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Pub talk

THIS week, the “ghost” of Vera Duckworth, one-time landlady of the Rovers Return, made a final appearance in Coronation Street, escorting husband Jack across to “the other side”.

Julie Goodyear, caricatured by Geoff Laws

THIS week, the “ghost” of Vera Duckworth, one-time landlady of the Rovers Return, made a final appearance in Coronation Street, escorting husband Jack across to “the other side”. As he breathed his last, she too disappeared.

Peggy Mitchell from the Queen Vic has also gone from our television screens and The Street’s Liz McDonald has handed in her notice, so has the blonde barmaid stereotype been laid to rest?

Last month, EastEnders saw the last of the character played by Barbara Windsor as she walked tearfully away from the burning pub, and Coronation Street’s Bev Callard – who has played Rovers Return stalwart Liz McDonald on and off for the past 22 years – announced she would step down from the role next year. The soap’s production team says it plans an “exiting” storyline.

So, have we got rid of the blowzy blonde barmaid forever? Can we now accept that “normal” people are the norm behind the bar?

The answer is a long way back in the past and it’s all Geoffrey Chaucer’s fault – he missed his chance to change the history of the pub in his 14th Century Canterbury Tales. He could have invented Peggy Mitchell or Liz McDonald or Bet Lynch (pictured), then every pub in the country would be now staffed by conventional, approachable, standard issue-personnel.

What Chaucer omitted to bequeath to the nation in the 1390s was The Barmaid’s Tale alongside The Knight’s Tale, The Prioress’ Tale, The Squire’s Tale and so on, and that way we would have heard the last of all blonde, buxom, brash and bawdy barmaids long before the occupation was stereotyped.

Do we have Squires and Prioresses nowadays, and what is a Summoner, a Pardoner or a Franklin – all of whom who had their Tales told? Bet the Blonde Bombshell from Coronation Street would now be Mannerly Mousey Mary selling Newton & Ridley’s ales with barely a glance from this side of the counter. And, we would have had 600 years of blinkered, feisty, brassy, pushy Peggy so there would have been no need to invent her for EastEnders.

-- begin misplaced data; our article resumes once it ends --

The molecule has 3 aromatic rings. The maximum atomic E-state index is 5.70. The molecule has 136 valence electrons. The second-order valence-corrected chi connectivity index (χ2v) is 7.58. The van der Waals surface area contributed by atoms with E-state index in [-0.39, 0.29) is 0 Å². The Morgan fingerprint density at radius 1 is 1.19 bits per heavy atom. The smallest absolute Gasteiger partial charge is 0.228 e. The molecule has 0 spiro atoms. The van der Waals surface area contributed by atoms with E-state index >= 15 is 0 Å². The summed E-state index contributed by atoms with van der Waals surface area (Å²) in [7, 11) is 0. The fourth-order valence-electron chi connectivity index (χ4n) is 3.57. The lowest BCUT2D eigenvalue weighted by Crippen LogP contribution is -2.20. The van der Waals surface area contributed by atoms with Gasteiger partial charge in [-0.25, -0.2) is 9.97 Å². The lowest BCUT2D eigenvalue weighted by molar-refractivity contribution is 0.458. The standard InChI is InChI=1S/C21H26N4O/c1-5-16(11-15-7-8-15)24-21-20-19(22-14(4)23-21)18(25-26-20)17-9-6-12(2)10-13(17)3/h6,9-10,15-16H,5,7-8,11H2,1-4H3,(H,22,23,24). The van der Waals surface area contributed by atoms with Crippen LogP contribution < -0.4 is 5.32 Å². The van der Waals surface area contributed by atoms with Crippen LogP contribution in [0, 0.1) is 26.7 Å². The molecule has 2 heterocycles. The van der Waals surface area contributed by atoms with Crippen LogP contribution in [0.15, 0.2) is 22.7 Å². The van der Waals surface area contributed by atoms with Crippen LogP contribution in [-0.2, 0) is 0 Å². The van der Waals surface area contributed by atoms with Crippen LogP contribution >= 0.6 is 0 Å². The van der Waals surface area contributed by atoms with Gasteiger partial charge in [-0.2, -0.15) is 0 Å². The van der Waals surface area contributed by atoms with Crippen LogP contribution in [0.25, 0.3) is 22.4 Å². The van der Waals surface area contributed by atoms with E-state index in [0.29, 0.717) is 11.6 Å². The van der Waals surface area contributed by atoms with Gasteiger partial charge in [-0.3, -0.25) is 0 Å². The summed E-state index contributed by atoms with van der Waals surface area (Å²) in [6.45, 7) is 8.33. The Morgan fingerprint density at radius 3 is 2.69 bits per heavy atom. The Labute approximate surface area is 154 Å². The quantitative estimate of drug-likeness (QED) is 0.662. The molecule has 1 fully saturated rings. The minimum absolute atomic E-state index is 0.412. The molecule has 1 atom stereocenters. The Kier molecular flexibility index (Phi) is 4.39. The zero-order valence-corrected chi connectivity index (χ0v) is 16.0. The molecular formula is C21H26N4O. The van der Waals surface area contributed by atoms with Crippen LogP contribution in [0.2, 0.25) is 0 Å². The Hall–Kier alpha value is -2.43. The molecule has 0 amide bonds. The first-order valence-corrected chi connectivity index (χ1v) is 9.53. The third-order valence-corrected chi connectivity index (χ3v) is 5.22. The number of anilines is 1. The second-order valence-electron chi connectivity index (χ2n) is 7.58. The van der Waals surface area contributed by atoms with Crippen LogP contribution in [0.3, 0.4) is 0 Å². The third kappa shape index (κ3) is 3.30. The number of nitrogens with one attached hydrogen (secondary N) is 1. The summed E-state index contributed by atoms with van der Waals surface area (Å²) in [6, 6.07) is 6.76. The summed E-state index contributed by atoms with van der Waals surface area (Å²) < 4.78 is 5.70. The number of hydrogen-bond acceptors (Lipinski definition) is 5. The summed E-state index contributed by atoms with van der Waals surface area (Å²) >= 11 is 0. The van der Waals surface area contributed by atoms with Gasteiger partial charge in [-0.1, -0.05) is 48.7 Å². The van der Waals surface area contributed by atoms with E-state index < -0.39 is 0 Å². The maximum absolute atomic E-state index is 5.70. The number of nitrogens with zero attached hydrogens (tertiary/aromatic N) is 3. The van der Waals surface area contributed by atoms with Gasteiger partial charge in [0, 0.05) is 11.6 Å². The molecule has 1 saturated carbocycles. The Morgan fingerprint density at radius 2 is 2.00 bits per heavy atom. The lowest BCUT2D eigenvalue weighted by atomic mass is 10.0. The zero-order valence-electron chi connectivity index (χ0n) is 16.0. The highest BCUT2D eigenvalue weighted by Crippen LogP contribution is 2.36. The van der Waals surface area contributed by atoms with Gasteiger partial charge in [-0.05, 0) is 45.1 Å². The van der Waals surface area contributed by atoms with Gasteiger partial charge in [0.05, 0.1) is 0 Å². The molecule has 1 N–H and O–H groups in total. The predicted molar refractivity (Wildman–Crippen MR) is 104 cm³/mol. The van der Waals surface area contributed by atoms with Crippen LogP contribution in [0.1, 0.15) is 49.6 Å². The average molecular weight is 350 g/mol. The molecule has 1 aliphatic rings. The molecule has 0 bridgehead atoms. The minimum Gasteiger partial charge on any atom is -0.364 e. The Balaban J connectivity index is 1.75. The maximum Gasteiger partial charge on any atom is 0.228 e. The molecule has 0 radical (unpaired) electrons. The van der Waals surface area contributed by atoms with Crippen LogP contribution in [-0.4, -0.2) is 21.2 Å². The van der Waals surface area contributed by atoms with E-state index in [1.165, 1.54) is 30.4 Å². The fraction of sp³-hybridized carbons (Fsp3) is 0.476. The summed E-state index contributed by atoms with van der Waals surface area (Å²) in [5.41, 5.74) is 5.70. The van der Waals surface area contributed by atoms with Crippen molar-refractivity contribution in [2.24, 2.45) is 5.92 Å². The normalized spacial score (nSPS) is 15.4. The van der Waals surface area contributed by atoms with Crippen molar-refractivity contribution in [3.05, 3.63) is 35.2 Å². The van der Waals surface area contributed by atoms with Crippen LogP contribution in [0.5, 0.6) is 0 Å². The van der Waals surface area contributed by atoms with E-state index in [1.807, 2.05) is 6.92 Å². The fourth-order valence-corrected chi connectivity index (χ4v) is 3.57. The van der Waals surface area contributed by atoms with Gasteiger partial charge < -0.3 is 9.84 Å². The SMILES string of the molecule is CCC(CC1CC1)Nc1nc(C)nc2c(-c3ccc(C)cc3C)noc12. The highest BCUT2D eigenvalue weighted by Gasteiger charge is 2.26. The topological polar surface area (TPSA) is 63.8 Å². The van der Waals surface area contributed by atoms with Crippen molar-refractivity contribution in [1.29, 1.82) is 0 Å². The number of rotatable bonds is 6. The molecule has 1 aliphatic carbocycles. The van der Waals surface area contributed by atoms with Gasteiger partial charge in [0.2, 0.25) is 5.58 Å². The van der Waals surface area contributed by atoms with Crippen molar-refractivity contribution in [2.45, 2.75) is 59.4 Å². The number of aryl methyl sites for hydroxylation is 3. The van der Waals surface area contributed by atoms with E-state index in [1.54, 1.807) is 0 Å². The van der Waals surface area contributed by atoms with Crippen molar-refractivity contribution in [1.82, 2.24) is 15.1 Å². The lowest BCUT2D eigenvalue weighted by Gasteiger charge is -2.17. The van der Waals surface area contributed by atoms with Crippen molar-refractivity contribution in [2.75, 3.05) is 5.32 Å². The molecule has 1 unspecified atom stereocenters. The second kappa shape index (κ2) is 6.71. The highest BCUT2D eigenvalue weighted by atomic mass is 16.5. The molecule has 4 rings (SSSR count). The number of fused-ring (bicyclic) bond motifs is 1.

Some of us can recall when in 1970 Hilda Ogden caught a glimpse of the Rovers Return’s new arrival from Elliston’s PVC factory, Bet Lynch. At home later with husband Stan, she said: “You ought to see the new barmaid, if you can call her that. The first time I saw her I thought it were a jukebox.”

A profession summed up in 25 words, but it needn’t have come to that. If a barmaid had been written into Canterbury Tales, literature could have moved on and we would have had no reason to think they are all bleached-haired, crimson-lipped, amply bosomed, predatory objects of barfly desire. They would have been consigned to antiquity like Canon Yeomen.

Perhaps we should learn our history from sources other than chronological accounts of kings and queens, battles and political machinations. It’s an idea floated by musician David Byrne in his book Bicycle Diaries where he reports from various parts of the world as he experiences them from the saddle of his bike. (Appropriately enough, we started reading it in the pub.)

The former Talking Heads frontman floats this alternative notion while in a Buenos Aires book and record shop as he leafs through the offerings that trace music, drink and sociability over the years.

He writes: “A history of nightlife – what an interesting concept. A history of a people told not through their daily travails and successive political upheavals but via the changes in their nightly celebrations and unwindings. History is, in this telling, accompanied by a bottle of Malbec, some fine Argentinian steak, tango music, dancing and gossip.